The coronavirus pandemic has forced the development of robotic automation to be sped up, with many warehouses needing to halt operations when a COVID-19 contraction occurs among the staff.

Despite the existence of “Lights-out” warehouses where humans are absent, the costs for its implementation are extremely high and are only suitable for places where human labor is scarce or especially expensive, so the total elimination of human labor inside warehouses is still far-fetched at this moment. However, from a short-term perspective, adding robots is a great solution to remedy the staff shortage caused by the pandemic in light of the looming holiday season.

Automation problems

Although adding robots in the supply chain in light of the coronavirus, there are some long-term societal repercussions should stakeholders decide to fully transition their operations to automate the entire process. The accelerated developments of robotics inside warehouses will lead to an increase in unemployment. Technology experts claim that warehouse facilities that procure automated technology are less likely to hire for a role that can be performed by a robot or software.

Automated technology is expensive to integrate at that start. However, it will be more cost-effective once systems are in place in the warehouse and it is up and running with the automated software as opposed to facilities that rely on human staff. 

Aside from societal concerns, an oversight in the implementation of warehouse automation may have dire financial consequences. It is a must to plan ahead in order to reduce the risk of potential problems. Inventory procedures should be implemented before, during, and after automation and data should be manually compared with the record from the Warehouse Management System (WMS). Errors will spread more easily due to the automated system’s fast pace if audits are not properly implemented. Time data reporting is also essential in order to take proactive solutions when certain issues arise before it develops into a more serious problem.

Alternative monitoring procedures should also be prepared as a backup in case an error is found in an automated system that will cause it to be temporarily taken offline. 

What to expect in the supply chain Post-COVID-19 

Even before the pandemic, warehouse automation was already well underway. The emergence of the coronavirus pandemic has hastened the need for automation and has urged stakeholders to invest more in robotic technology, despite experiencing revenue loss brought by the pandemic. Many logistics experts agree that automation will perform a huge role in the post-pandemic supply chain as warehouses adjust processes in relation to social distancing.

Compared to manual operations, robot picking is three to five times more productive because robots make fewer errors and allow for better movement on the warehouse floor that would otherwise be difficult for humans due to the social-distancing measures that need to be implemented.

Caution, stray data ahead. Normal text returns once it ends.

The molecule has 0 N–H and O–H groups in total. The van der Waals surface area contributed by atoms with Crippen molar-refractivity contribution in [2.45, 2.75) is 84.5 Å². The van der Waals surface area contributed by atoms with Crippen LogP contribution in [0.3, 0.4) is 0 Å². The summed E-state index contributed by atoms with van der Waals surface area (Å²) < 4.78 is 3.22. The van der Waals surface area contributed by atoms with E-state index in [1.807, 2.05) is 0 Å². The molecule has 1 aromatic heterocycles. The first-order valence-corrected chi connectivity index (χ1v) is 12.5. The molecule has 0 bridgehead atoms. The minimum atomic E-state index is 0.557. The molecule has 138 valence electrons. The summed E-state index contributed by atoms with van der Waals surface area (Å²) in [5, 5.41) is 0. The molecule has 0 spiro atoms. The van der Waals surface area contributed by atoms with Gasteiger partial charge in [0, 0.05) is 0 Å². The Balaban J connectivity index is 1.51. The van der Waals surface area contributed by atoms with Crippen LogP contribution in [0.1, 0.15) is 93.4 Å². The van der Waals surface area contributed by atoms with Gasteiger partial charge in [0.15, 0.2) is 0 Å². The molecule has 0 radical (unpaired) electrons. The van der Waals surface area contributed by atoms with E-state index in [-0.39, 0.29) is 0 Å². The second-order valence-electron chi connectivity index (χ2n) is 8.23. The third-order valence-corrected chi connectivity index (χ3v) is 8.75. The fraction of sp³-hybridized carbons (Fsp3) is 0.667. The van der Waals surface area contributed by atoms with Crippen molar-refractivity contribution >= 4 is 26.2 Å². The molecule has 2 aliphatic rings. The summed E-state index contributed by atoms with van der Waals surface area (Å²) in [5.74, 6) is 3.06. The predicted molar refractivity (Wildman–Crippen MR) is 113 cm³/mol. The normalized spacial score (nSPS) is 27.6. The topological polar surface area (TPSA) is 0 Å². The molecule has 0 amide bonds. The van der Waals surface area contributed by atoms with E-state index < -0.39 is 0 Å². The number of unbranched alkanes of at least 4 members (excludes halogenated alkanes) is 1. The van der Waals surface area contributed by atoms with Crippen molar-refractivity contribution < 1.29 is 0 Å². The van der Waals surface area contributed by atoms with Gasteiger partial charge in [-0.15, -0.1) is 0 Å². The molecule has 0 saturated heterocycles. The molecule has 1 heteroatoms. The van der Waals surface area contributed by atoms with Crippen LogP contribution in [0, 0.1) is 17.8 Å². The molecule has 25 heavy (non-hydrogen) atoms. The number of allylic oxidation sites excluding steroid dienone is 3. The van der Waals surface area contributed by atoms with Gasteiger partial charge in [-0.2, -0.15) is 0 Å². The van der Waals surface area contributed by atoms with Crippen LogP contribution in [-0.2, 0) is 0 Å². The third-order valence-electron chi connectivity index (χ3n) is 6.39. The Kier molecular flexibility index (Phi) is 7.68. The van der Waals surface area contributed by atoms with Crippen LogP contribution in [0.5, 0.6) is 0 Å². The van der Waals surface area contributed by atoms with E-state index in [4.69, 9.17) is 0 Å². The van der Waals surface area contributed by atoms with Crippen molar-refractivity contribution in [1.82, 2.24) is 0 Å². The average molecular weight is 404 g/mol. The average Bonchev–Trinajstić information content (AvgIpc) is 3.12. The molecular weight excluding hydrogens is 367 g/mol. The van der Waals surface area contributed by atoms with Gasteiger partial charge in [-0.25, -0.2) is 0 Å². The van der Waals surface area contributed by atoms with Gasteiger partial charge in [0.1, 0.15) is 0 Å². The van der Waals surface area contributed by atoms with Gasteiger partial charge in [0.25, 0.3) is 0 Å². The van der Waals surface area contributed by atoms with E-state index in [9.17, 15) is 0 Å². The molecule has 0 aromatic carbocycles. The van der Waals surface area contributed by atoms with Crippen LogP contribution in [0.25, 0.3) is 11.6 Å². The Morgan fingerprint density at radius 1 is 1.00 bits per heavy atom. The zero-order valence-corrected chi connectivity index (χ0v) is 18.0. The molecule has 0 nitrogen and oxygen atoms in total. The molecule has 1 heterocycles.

Warehouse facilities can also be sanitized using robotic solutions to mitigate the threat of COVID-19. Robots can conduct chemical sprays, and ultraviolet light can be utilized by facilities for disinfection without the presence of human cleaning personnel. 

Some robots are currently being deployed to avoid the spread of COVID-19. A robot dog is roaming around in a Singapore park to enforce social distancing among the residents in place of a police officer. According to Brain Corp, a company that develops software for automated floor cleaners, there is a 13% increase in the use of the cleaners compared to the previous two months. The concept of automation is attractive because it can serve as a stand-in when human workers have to stand home.

Industries have been struggling to retain warehouse workers, delivery drivers, mechanics, retail sales associates, and factory workers. The integration of automation, artificial intelligence, robotics, and digital connections are essential to attain the pace, resiliency, and efficiency needed to accommodate the complex demands of today’s markets and to keep the flow of the supply chain moving and open whether in times of normalcy or in the midst of a crisis.

In the future, it is likely that more “lights-off warehouses” will arise. Robots are projected to be further incorporated in the fulfillment process by eliminating physically-taxing and non-value added redundant labor, and by doing it more speedily and efficiently. IDC’s 2020 Supply Chain Survey mentioned that according to various respondents robotics would be very integral to their organization in the upcoming three years. Intelligent robotics will allow humans to allocate their time to focus on other areas that involve strengths exclusive to humans, such as critical thinking, fine-motor coordination, creativity, and customer engagement.